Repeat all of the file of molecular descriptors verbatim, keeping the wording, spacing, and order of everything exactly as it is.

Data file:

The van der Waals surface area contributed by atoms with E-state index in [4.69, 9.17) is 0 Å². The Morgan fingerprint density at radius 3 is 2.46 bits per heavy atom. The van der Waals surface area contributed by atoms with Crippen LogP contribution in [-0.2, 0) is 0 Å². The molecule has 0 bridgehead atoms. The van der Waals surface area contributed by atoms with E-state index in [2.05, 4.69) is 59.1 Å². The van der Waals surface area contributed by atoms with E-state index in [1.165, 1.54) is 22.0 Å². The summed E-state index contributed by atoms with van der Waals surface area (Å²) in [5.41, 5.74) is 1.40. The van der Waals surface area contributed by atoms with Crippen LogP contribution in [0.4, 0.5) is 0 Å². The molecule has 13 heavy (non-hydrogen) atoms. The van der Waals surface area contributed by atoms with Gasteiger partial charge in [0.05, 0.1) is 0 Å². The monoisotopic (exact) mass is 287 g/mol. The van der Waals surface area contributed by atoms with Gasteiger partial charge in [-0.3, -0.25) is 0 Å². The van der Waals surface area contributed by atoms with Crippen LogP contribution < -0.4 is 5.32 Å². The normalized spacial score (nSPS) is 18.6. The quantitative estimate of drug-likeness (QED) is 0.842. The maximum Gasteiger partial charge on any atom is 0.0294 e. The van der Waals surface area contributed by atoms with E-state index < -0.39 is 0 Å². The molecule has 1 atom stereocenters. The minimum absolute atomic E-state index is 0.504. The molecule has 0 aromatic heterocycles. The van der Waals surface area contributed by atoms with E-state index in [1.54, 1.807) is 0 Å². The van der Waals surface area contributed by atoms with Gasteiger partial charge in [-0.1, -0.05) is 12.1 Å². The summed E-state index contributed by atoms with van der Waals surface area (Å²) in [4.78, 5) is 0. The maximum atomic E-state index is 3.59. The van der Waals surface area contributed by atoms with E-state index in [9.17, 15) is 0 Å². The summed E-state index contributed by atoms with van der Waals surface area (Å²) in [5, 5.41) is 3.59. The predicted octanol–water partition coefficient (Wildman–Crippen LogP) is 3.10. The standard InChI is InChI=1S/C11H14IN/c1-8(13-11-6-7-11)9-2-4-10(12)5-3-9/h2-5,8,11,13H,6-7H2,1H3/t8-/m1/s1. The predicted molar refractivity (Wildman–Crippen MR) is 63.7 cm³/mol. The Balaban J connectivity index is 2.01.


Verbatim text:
The van der Waals surface area contributed by atoms with E-state index in [4.69, 9.17) is 0 Å². The Morgan fingerprint density at radius 3 is 2.46 bits per heavy atom. The van der Waals surface area contributed by atoms with Crippen LogP contribution in [-0.2, 0) is 0 Å². The molecule has 0 bridgehead atoms. The van der Waals surface area contributed by atoms with E-state index in [2.05, 4.69) is 59.1 Å². The van der Waals surface area contributed by atoms with E-state index in [1.165, 1.54) is 22.0 Å². The summed E-state index contributed by atoms with van der Waals surface area (Å²) in [5.41, 5.74) is 1.40. The van der Waals surface area contributed by atoms with Crippen LogP contribution in [0.4, 0.5) is 0 Å². The molecule has 13 heavy (non-hydrogen) atoms. The van der Waals surface area contributed by atoms with Gasteiger partial charge in [0.05, 0.1) is 0 Å². The monoisotopic (exact) mass is 287 g/mol. The van der Waals surface area contributed by atoms with Gasteiger partial charge in [-0.3, -0.25) is 0 Å². The van der Waals surface area contributed by atoms with Crippen LogP contribution < -0.4 is 5.32 Å². The normalized spacial score (nSPS) is 18.6. The quantitative estimate of drug-likeness (QED) is 0.842. The maximum Gasteiger partial charge on any atom is 0.0294 e. The van der Waals surface area contributed by atoms with E-state index < -0.39 is 0 Å². The molecule has 1 atom stereocenters. The minimum absolute atomic E-state index is 0.504. The molecule has 0 aromatic heterocycles. The van der Waals surface area contributed by atoms with E-state index in [1.54, 1.807) is 0 Å². The van der Waals surface area contributed by atoms with Gasteiger partial charge in [-0.1, -0.05) is 12.1 Å². The summed E-state index contributed by atoms with van der Waals surface area (Å²) in [4.78, 5) is 0. The maximum atomic E-state index is 3.59. The van der Waals surface area contributed by atoms with E-state index in [9.17, 15) is 0 Å². The summed E-state index contributed by atoms with van der Waals surface area (Å²) in [5, 5.41) is 3.59. The predicted octanol–water partition coefficient (Wildman–Crippen LogP) is 3.10. The standard InChI is InChI=1S/C11H14IN/c1-8(13-11-6-7-11)9-2-4-10(12)5-3-9/h2-5,8,11,13H,6-7H2,1H3/t8-/m1/s1. The predicted molar refractivity (Wildman–Crippen MR) is 63.7 cm³/mol. The Balaban J connectivity index is 2.01.